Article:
- Start a small but real business that I can run with a small amount of ongoign time investment. Explicitly not a focus yet.
I also worked on a bunch of stuff not tied to these goals,
which I’m happy about. These are rough goal posts, not a treasure map to somewhere special.
I’m not planning to revise these goals for this year, but I suspect I’ll spend more time in late 2021
revising them a bit.
We are, of course, hiring!
I joined Calm in January of this year
as their CTO.
In my professional career, I’ve never experienced a year like this one where
it felt like each week brought a new national or global crisis,
and weathering that has been hard, but you also learn a lot from weathering
something like this together with a team.
It’s a rare privilege to work with this engineering team, and you can get some sense
of the work by reading the blog posts at eng.calm.com,
and also the section on Working in Calm Engineering.
It’s also been a learning year for me in my first executive role, and
I’ve learned a lot from Calm’s leadership team, and am
proud to be a member. I’m sure I’ll write more about that at some point.
Our app has evolved quite a bit this year as well, and I’m even more excited
for the work we have on deck for 2021.
Similarly on the business side, there were several discrete events
that were pretty special,
including our partnership with Kaiser Permanente,
our partnership with American Express,
and of course, Harry Styles.
An Elegant Puzzle
An Elegant Puzzle was published on May, 28th, 2019.
I shared some sales numbers October at the 5 month mark,
and have updated those numbers through November, 2020.
In addition to breaking 30,000 total copies sold,
it sold just above 1,000 copies last month, which is pretty exciting
since we haven’t done much to promote it this year.
|Format||Oct, 2019||Nov, 2020
I don’t have the exact ebook versus audible versus print numbers from October, 2019,
but the ratios were 60% print, 10% audible, 30% kindle, if you want to do a rough estimate.
This wasn’t a financially motivated project–almost all advice I’ve
ever heard about writing technical books cautions against that goal–and
I haven’t earned out of my advance, but I’m getting pretty close.
If you want to write a book as a financially motivated project, self-publish like @swyx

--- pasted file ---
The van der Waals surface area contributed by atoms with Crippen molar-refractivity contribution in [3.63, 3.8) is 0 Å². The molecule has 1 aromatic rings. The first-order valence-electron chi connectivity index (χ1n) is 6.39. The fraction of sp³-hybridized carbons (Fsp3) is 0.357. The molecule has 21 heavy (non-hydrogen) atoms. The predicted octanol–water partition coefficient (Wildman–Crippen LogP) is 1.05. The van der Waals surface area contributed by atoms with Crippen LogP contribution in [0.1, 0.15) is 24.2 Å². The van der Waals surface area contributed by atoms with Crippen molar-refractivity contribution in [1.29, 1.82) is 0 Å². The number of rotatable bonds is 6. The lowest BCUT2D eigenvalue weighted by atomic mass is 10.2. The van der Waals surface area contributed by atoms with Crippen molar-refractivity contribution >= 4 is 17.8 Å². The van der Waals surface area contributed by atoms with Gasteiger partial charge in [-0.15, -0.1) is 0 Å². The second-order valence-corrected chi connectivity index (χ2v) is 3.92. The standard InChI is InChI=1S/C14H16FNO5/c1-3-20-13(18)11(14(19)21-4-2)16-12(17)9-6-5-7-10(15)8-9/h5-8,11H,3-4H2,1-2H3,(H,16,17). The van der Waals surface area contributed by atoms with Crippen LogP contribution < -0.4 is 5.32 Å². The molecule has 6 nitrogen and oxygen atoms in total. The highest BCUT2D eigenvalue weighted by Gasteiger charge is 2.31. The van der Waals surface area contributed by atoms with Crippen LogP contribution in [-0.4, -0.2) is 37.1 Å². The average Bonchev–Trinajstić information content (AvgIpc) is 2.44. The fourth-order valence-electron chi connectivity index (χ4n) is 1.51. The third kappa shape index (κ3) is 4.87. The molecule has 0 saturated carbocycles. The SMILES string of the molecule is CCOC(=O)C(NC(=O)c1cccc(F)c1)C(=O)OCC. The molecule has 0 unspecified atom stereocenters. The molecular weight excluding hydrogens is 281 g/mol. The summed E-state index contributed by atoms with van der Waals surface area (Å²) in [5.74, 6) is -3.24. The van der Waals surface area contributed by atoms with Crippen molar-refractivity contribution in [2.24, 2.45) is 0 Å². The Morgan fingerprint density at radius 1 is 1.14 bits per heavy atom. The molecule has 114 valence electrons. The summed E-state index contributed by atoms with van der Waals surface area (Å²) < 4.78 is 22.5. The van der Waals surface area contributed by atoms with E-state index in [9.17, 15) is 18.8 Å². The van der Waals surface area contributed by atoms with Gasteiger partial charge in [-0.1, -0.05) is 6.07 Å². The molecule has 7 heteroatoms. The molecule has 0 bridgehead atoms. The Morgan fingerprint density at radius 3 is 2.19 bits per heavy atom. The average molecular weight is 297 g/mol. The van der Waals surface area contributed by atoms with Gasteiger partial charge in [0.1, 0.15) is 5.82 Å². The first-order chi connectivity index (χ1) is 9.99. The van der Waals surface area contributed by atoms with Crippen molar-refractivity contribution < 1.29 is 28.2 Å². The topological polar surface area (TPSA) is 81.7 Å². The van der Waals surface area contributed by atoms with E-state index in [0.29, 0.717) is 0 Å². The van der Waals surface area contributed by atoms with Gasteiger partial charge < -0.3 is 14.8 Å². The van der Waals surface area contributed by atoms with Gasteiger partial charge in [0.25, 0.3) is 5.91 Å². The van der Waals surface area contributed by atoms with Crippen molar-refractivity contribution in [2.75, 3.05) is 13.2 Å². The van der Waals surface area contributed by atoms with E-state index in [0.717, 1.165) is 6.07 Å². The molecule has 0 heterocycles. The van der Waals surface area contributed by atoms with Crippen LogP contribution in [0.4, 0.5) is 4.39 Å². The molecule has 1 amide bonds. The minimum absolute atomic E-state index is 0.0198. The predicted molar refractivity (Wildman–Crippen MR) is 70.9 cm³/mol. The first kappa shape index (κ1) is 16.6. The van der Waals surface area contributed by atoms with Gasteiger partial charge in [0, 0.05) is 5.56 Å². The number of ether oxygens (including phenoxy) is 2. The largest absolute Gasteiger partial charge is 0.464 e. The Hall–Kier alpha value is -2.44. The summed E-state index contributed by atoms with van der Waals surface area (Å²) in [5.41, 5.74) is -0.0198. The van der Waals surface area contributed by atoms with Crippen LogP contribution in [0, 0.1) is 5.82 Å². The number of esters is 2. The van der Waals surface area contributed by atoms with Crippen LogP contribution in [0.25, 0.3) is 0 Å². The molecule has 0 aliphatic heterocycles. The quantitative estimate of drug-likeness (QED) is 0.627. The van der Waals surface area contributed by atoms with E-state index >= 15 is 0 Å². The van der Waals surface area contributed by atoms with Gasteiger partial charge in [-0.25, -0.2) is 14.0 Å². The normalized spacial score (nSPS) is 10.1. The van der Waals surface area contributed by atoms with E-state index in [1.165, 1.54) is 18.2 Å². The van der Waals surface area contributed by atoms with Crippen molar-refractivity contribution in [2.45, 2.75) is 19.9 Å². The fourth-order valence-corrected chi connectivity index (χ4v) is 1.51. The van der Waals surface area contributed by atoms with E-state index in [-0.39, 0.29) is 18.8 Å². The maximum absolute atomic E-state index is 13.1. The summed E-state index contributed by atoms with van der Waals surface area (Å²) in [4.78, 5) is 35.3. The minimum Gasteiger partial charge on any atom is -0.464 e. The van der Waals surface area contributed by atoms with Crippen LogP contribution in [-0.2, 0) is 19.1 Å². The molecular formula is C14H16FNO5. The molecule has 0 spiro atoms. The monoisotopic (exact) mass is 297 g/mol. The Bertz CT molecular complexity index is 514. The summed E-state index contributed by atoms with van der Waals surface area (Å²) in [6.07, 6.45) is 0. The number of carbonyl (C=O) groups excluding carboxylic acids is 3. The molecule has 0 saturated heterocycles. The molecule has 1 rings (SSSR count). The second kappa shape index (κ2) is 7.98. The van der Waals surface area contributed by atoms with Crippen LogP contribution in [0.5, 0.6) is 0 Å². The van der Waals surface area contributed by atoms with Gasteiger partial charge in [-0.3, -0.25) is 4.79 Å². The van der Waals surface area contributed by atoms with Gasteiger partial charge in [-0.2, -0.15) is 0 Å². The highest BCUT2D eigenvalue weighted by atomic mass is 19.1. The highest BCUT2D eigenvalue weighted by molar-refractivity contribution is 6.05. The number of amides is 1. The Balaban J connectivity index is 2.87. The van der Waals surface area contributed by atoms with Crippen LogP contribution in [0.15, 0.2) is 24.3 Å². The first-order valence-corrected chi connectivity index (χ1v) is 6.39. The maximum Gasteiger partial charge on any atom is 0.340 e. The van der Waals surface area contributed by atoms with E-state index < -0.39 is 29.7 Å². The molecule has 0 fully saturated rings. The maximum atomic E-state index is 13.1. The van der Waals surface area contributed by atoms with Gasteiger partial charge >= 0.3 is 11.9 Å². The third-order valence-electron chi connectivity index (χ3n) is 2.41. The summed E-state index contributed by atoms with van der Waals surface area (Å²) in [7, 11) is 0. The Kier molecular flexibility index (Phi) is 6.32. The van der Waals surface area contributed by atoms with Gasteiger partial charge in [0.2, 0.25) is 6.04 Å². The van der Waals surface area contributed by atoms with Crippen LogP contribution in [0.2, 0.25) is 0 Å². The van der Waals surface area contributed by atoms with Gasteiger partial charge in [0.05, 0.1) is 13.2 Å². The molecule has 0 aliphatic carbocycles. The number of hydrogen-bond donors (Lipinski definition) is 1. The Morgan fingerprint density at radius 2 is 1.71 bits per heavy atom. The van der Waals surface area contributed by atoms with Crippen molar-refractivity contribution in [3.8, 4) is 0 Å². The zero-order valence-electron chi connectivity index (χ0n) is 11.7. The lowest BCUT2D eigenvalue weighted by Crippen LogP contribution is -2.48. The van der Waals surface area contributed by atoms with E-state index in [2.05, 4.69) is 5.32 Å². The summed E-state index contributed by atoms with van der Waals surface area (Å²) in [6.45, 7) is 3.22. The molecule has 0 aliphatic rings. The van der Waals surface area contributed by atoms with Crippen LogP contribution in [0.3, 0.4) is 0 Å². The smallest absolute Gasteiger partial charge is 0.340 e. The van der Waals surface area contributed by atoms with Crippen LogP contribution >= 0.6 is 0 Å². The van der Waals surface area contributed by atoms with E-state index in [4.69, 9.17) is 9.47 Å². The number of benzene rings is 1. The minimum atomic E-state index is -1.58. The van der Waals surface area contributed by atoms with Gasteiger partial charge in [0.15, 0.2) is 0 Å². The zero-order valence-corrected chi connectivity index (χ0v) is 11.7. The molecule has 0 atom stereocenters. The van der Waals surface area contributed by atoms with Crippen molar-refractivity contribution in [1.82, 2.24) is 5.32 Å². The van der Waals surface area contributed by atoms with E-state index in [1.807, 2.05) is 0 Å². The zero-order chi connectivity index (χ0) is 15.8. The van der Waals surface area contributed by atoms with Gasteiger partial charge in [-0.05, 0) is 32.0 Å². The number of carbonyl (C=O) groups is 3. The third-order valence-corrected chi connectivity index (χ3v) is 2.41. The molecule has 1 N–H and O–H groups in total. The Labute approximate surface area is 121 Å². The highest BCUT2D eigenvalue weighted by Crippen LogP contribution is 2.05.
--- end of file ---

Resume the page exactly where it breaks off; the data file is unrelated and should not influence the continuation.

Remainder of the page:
and @GergelyOrosz have,
or write Designing Data-Intensive Applications.
My largest project for 2020, likely be my largest project for 2021 as well,
has been StaffEng: a collection of stories of folks' experiences
of reaching Staff-plus roles, and a series of guides synthesizing their experiences into advice.
As of today, it has ~16 stories and ~30 guides.
You can see the gritty details on Github at lethain/staff-eng.
Some of the popular pieces so far are
Work on what matters,
Staff engineer archetypes,
Michelle Bu’s interview, and
Keavy McMinn’s interview.
Starting with this first tweet,
it’s gotten pretty good traction, having 237k pageviews since March.
Considering the site and content are all new, I’m pretty happy with that progress.
It’s also an experiment in whether a more focused site can get content to rank for
relevant search terms on Google. So far, not much success with that SEO angle,
but the content has worked well on social media and news aggregators.
The mailing list has grown from 0 to 3,421 subscribers, which is larger than
my blog’s despite being shorter lived.
My tactical goal is to publish it into a book by mid 2021,
but my hope is to influence how the industry views these roles–to some extent anyway.
More about the book aspects of the project over the next month or two,
still a few important decisions to make around publishing.
As of 2020/12/6, I’ve written 78 posts, so I assume I’ll finish around 80 before
the clock strikes midnight on January first. That’s up about a dozen from 2019,
when I wrote 65, and about the same as what I wrote in 2018 (75).
I don’t set writing volume goals, so I’m neither particularly proud nor distressed
by this volume.
My self-selected “most impactful posts” of the year: Your first 90 days as CTO or VP Engineering,